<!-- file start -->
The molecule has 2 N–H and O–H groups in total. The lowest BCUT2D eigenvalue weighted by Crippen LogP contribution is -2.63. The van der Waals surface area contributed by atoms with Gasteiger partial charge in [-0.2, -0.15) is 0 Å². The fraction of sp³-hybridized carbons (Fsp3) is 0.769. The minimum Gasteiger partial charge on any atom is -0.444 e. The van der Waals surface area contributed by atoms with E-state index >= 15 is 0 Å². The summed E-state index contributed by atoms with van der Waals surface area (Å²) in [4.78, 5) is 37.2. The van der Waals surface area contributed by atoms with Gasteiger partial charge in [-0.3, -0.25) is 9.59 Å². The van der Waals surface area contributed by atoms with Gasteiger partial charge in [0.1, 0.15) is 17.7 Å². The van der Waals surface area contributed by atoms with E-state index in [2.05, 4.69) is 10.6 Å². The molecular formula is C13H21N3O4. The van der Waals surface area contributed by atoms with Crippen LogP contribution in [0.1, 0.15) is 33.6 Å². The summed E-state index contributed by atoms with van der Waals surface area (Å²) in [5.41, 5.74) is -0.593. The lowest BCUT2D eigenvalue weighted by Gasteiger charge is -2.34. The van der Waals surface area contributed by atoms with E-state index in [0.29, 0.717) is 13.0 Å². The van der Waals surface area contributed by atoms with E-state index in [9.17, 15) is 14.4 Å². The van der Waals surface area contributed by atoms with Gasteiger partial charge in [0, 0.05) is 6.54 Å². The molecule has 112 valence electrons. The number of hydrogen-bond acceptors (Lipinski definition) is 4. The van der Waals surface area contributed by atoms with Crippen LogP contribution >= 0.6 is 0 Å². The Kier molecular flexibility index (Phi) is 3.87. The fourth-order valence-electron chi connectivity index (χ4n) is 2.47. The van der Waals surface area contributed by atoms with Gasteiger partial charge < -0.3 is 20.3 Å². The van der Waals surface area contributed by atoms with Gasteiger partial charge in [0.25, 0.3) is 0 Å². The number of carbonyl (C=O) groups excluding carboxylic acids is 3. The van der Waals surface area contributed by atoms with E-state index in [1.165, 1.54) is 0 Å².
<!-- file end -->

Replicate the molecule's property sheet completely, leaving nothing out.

The molecule has 2 N–H and O–H groups in total. The lowest BCUT2D eigenvalue weighted by Crippen LogP contribution is -2.63. The van der Waals surface area contributed by atoms with Gasteiger partial charge in [-0.2, -0.15) is 0 Å². The fraction of sp³-hybridized carbons (Fsp3) is 0.769. The minimum Gasteiger partial charge on any atom is -0.444 e. The van der Waals surface area contributed by atoms with E-state index >= 15 is 0 Å². The summed E-state index contributed by atoms with van der Waals surface area (Å²) in [4.78, 5) is 37.2. The van der Waals surface area contributed by atoms with Gasteiger partial charge in [-0.3, -0.25) is 9.59 Å². The van der Waals surface area contributed by atoms with Gasteiger partial charge in [0.1, 0.15) is 17.7 Å². The van der Waals surface area contributed by atoms with E-state index in [2.05, 4.69) is 10.6 Å². The molecular formula is C13H21N3O4. The van der Waals surface area contributed by atoms with Crippen LogP contribution in [0.1, 0.15) is 33.6 Å². The summed E-state index contributed by atoms with van der Waals surface area (Å²) in [5.41, 5.74) is -0.593. The lowest BCUT2D eigenvalue weighted by Gasteiger charge is -2.34. The van der Waals surface area contributed by atoms with E-state index in [0.29, 0.717) is 13.0 Å². The van der Waals surface area contributed by atoms with E-state index in [9.17, 15) is 14.4 Å². The van der Waals surface area contributed by atoms with Gasteiger partial charge in [0, 0.05) is 6.54 Å². The molecule has 112 valence electrons. The number of hydrogen-bond acceptors (Lipinski definition) is 4. The van der Waals surface area contributed by atoms with Crippen LogP contribution >= 0.6 is 0 Å². The Kier molecular flexibility index (Phi) is 3.87. The fourth-order valence-electron chi connectivity index (χ4n) is 2.47. The van der Waals surface area contributed by atoms with Gasteiger partial charge < -0.3 is 20.3 Å². The van der Waals surface area contributed by atoms with Gasteiger partial charge in [0.25, 0.3) is 0 Å². The number of carbonyl (C=O) groups excluding carboxylic acids is 3. The van der Waals surface area contributed by atoms with E-state index in [1.165, 1.54) is 0 Å².